Douglas Murphy reviews a timely study of a brief but golden era in state-funded social housing


Douglas Murphy

Tim Crocker

‘Cook’s Camden’, by Mark Swenarton (Lund Humphries, 328pp, £45)

In awarding Neave Brown the 2018 Royal Gold Medal, the RIBA jury was doing a number of things: it was reflecting a feeling many in the profession have that in a time of crisis, architects’ talents are wasted when so little is being done to build for ordinary people; it was picking up on public sentiment, as growing numbers appreciate and enjoy the architecture of the post-war period; but it was also, in a way, saying sorry – for the lost career of an extremely talented and politically committed architect that was cut short by the 1980s backlash against the welfare state.


Living area at Lamble Street/Mansfield Road, by Gordon Benson and Alan Forsyth /LBC (1972-80); Alexandra Road by Neave Brown/LBC (top, 1967-79)

All of Brown’s work in the UK is now listed, the only architect with that honour, but this is because there’s so little of it: five flats for him and his friends in Winscombe Street, and then two remarkable social housing estates; Fleet Road and Alexandra Road. These, along with Branch Hill, Mansfield Road and Maiden Lane, by Benson & Forsyth, and Highgate New Town by Peter Tabori, make up the core output of ‘Cook’s Camden’, the London borough’s architects department run by Sydney Cook from 1965-73, now the subject of a definitive new study by Mark Swenarton.


Fleet Road, by Neave Brown/LBC (1966-78)

Camden was a wealthy borough thanks to its Hampstead and Holborn ratepayers, and its left-wing council was determined to do things radically across the board, especially in housing. Plucking most of them straight from the Architectural Association, Cook encouraged his shockingly young staff to think boldly on one particular problem – how to achieve high-density housing that nevertheless remained low-rise, in rejection of the orthodoxy of towers that dominated the UK’s construction industry at the time.

Rather than abolishing the street, the architects’ task was to re-imagine it for the modern world. Flats were based upon terrace models, all would have private outdoor space, and front doors that opened to the public realm. Developments were conceived as covering sites entirely and then being carved out, rather than as objects placed in a landscape, and traffic was segregated.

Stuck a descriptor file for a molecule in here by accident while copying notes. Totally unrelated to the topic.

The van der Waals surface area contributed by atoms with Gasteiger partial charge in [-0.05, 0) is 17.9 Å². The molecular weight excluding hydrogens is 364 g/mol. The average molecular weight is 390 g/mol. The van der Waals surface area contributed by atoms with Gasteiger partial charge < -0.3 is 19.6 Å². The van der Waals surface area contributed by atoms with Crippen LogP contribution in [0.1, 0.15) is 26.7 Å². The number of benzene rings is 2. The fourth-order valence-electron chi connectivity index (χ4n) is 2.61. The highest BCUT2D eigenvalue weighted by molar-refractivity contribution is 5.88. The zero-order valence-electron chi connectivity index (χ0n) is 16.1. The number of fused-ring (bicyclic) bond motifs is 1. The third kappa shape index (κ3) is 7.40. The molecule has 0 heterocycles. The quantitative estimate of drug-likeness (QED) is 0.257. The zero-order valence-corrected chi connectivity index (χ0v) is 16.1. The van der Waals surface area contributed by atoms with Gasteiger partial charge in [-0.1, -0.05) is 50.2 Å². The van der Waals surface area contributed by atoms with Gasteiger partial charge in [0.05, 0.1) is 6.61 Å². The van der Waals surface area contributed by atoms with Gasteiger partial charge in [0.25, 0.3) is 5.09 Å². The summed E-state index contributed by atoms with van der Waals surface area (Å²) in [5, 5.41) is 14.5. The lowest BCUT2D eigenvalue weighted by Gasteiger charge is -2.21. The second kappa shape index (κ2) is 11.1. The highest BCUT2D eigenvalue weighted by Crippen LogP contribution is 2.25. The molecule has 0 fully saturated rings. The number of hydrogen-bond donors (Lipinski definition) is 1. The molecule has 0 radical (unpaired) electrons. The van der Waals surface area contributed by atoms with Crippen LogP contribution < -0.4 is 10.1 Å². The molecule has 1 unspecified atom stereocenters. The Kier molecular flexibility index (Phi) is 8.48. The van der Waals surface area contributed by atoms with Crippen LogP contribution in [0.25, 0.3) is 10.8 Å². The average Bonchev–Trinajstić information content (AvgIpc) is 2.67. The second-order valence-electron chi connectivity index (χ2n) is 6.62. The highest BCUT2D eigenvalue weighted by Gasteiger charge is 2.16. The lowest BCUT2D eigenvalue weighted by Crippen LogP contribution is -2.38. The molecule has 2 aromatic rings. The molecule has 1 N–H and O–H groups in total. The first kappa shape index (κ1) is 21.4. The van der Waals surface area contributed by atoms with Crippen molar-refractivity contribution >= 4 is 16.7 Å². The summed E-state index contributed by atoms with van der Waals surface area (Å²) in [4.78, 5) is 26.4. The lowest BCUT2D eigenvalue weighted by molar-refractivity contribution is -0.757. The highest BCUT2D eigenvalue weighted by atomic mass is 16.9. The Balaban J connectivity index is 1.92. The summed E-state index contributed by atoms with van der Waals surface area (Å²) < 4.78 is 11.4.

Branch Hill, by Gordon Benson and Alan Forsyth/LBC (1971-73)

All the estates have elements in common, like variations on a theme: a post-Corbusian aesthetic, highly articulated sections, including the use of ziggurat and split-level designs, and intelligent interior planning frequently incorporating sliding partitions, dark stained timber strip windows, and ingenious storage. Together they make up a body of work that is among the best housing built anywhere in the world at that time.

Swenarton tells the story of Cook, the architects, their ideas and the ways in which those worked, or didn’t. The estates were mostly designed in the late 1960s but their builds were made near impossible by post-1973 recessions, and by the time they were complete Thatcher was in power, and modernist council housing was a scapegoat. A farcical inquiry into ballooning costs at Alexandra Road marked the end: Neave Brown didn’t build in Britain again, and it wouldn’t be until the 1990s that Benson & Forsyth had even a whisper of the success their early works promised.

Today the estates are far from pristine, but their landscaping has matured beautifully and they are extremely popular, both with their council tenants and a steadily growing population of leaseholders and private renters. Where once they were endlessly used as locations for crime dramas, now you are just as likely to find fashion shoots there.

Comprehensively researched and explained, the book includes a full set of new drawings, along with contemporary photographs both internal and external by Tim Crocker, while another valuable aspect is the interviews with many of the surviving protagonists. ‘Cook’s Camden’ is a vital history of a remarkable human achievement, and should be read by anyone with an interest in housing architecture, and what can be achieved for ordinary people.

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